Fire and Ice: My Winter Exercise Program

8

March 4, 2019 by Jean

firewoodFor most of my life, my preferred form of exercise has been walking. I got into the walking habit early. We lived close enough to school to walk there, and my parents often sent me on errands that involved walking to the corner mailbox or to nearby stores. I have a vivid memory of walking with my mother when I was four to the railroad station in the center of the city where presidential candidate Dwight Eisenhower was giving a campaign speech. As a six-year-old, I can remember scurrying to keep up with my older brother and his teenage friends on a Saturday morning as we walked to the public library about a mile from our house. When I was ten, our family moved from the rented apartment we had been living in for most of my life to a single-family home on the outskirts of the city. Things were pretty tight in the family car on moving day, so I volunteered to walk the two miles to the new house (with one of my friends for company). In high school, when after-school activities kept me from getting the school bus, I would walk the three miles home. During one summer of my weight-conscious adolescence, a friend and I had a weekly ritual of walking two miles to a local ice-cream shop, indulging in ice cream sundaes, and then walking the two miles home.

My love of walking has continue in adulthood. During my twenty-five years teaching at Gettysburg College, I walked to work on most days – even when I lived more than a mile from campus. During the good-weather months in Maine, I love getting out first thing in the morning to take a 2-4 mile walk around the back roads of my rural neighborhood.

But there are many months in Maine when the weather is not good for this kind of exercise; during winter, icy roads are not safe for walking. Fortunately, the Maine winter provides an alternative exercise program. The primary source of heat for my house in winter is a wood stove in the basement, with a chimney that comes up through the center of the original house. Wood heat is wonderfully cozy and comfortable, but it is also labor-intensive. The old joke is that wood warms you four times: once when you cut it, once when you split it, once when you stack it, and once when you burn it. I don’t cut or split my own firewood, but I do stack it. This year, the firewood supplier delivered four cords from a big dump truck into my driveway in late September. (A cord is a stack of wood 4’x4’x8’, or 128 cubic feet.) For the next six weeks, I spent 6-8 hours a week loading split logs from the pile in my driveway into my wheelbarrow and then unloading them into the racks I use for stacking. Most of my wood gets stacked outside first, where it dries for anywhere from two months to more than a year before it gets moved indoors, first to storage racks in a basement room under my new addition and then to  racks near the wood stove. I normally have the wood stove burning from December through March; and during those months, I will need to refill the racks by the stove once every 5-7 days. Hauling and stacking wood provides a good aerobic and weight-bearing workout.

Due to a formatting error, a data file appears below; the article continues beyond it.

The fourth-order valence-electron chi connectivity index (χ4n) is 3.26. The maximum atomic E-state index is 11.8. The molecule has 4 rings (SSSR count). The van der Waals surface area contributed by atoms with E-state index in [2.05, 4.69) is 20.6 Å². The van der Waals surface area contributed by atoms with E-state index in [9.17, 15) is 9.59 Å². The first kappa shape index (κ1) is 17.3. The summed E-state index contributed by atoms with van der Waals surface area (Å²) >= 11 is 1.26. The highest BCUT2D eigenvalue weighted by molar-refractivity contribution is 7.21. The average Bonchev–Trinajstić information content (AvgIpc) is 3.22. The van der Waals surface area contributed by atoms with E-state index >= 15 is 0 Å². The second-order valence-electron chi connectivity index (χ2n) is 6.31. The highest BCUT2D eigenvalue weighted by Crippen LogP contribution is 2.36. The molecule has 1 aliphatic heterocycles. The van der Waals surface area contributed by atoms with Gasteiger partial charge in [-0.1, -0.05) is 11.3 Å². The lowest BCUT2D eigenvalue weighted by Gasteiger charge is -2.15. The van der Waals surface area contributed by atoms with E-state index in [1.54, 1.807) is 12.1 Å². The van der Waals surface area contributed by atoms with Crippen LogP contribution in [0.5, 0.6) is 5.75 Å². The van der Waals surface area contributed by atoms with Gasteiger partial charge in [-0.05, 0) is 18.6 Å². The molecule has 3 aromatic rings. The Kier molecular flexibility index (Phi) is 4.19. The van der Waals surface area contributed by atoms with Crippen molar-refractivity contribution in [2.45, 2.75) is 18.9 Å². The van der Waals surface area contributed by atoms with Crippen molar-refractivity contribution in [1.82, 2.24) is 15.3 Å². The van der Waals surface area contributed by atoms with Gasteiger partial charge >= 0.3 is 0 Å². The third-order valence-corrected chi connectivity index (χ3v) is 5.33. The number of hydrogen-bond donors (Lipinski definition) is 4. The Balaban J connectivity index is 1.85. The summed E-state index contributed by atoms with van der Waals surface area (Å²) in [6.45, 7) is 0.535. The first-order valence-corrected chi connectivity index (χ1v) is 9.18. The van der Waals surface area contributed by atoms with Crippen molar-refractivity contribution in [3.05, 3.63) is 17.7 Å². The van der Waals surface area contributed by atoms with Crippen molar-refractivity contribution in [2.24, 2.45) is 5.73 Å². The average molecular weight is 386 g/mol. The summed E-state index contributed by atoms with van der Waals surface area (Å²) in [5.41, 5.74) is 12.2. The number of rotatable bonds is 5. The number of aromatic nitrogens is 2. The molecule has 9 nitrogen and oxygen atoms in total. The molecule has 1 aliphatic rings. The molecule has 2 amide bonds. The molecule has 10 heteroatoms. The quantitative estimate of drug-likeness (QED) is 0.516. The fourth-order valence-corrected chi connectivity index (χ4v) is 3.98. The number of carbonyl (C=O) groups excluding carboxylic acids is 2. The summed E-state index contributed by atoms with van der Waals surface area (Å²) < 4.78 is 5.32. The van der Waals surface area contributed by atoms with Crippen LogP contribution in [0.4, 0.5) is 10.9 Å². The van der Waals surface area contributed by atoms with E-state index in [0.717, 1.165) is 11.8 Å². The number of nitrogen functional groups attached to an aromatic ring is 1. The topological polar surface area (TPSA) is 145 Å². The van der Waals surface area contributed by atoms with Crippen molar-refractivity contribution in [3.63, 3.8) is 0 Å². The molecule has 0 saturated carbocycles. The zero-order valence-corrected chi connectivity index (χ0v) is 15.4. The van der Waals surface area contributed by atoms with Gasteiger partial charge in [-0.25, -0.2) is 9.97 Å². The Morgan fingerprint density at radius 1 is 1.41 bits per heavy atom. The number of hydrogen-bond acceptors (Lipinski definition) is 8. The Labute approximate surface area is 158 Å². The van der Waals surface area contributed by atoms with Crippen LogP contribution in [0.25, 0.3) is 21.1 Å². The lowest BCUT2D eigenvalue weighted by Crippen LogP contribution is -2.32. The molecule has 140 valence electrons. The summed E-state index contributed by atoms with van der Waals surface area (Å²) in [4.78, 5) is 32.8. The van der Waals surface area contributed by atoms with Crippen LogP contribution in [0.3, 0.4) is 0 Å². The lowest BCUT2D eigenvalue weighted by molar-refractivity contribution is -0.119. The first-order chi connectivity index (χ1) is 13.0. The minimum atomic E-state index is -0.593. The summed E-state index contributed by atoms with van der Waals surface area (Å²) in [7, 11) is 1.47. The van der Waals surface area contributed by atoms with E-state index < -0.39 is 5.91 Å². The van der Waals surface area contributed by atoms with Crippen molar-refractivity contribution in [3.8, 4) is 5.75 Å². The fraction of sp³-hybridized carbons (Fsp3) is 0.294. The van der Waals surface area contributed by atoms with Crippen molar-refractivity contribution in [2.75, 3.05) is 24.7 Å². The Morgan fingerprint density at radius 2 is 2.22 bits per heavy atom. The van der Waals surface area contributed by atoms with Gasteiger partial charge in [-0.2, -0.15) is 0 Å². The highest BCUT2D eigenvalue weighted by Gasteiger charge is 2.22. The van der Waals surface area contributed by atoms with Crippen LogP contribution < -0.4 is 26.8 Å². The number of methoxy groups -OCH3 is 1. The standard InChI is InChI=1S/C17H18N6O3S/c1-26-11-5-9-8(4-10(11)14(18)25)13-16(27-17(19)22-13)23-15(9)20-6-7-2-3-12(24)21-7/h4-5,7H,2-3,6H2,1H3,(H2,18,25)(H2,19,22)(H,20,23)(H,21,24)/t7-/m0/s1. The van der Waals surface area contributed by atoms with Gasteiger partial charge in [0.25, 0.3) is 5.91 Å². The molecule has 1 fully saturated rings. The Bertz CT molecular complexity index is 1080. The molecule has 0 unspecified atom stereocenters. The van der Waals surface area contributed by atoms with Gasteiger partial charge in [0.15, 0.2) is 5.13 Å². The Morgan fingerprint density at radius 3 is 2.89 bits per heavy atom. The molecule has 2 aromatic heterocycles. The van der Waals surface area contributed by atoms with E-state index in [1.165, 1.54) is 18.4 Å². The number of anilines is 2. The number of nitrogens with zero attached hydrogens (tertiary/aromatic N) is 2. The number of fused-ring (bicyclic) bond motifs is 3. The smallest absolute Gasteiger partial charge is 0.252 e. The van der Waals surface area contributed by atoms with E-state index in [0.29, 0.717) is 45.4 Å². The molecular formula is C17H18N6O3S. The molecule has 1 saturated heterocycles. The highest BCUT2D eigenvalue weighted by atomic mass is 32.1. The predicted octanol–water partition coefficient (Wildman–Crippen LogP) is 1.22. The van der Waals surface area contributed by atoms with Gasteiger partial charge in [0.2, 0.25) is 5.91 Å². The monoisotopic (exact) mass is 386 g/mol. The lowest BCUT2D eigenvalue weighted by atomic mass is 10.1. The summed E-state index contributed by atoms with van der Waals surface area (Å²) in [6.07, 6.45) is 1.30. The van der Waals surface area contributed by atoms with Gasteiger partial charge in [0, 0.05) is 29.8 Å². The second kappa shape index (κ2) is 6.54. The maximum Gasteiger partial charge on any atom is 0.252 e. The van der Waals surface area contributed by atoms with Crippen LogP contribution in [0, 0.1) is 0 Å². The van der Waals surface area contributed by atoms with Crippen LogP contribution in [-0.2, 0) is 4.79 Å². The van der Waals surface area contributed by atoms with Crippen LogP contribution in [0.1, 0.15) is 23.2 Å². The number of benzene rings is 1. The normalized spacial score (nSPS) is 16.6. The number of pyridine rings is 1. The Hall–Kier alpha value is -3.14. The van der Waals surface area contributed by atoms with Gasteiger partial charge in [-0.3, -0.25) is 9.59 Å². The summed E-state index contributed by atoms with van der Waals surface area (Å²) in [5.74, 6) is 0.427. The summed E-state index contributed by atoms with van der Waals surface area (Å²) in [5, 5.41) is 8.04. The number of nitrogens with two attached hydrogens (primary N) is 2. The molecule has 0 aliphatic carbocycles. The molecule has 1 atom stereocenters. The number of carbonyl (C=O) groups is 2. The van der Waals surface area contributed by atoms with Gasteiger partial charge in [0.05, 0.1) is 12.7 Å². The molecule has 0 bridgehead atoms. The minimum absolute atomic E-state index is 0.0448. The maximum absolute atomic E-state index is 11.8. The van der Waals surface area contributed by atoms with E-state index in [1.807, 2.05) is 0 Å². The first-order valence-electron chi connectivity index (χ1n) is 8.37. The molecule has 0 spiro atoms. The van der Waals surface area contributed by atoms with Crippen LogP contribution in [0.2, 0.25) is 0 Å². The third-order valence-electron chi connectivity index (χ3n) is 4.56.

snowbanks & carOn days when I’m not moving wood, I pursue my alternate form of winter exercise, snow shoveling. We haven’t had any big winter snow storms (12” or more) this year. Instead, Mother Nature has nickeled and dimed us with frequent 3”-6” snow falls, most of which have ended with a period of rain followed by a flash freeze. The result has been an icy mess. Although my dirt road and driveway get plowed by a neighbor, I spend 2-4 hours shoveling after each snow, beginning with the front deck, front and back entries and walkways, and stairs down to the driveway, then digging my car out of the space where I tuck it away out of the path of the plow. I usually wait until the second day after a storm to shovel the walkways around the front of the house to the heat pump and then to shovel the back-garden walkway and back deck.

Snow shoveling not only provides a full-body workout that gets your heart rate up and exercises all the major muscle groups, it is also a great conditioning program. At the beginning of the season, shoveling the snow is mostly a matter of pushing the snow to the side with the shovel – easy, but the shoveling gets harder as the season advances. By January, each shovel-full of snow must be lifted and thrown over the top of the snowbank. By March, in the absence of significant melting between storms, those few inches here and few inches there have added up to many feet. The snowbanks are now taller than I am, and I’ve developed fancy moves with lots of muscle behind them to throw the snow up over my head and off to the other side of the icy walls of snow at the top of my driveway. It’s no longer possible for the plow to push back those hard-packed snow banks, which means that the amount of shoveling required to get my car out of its storm slot and to open up the top of the driveway enough to turn the car around keeps increasing.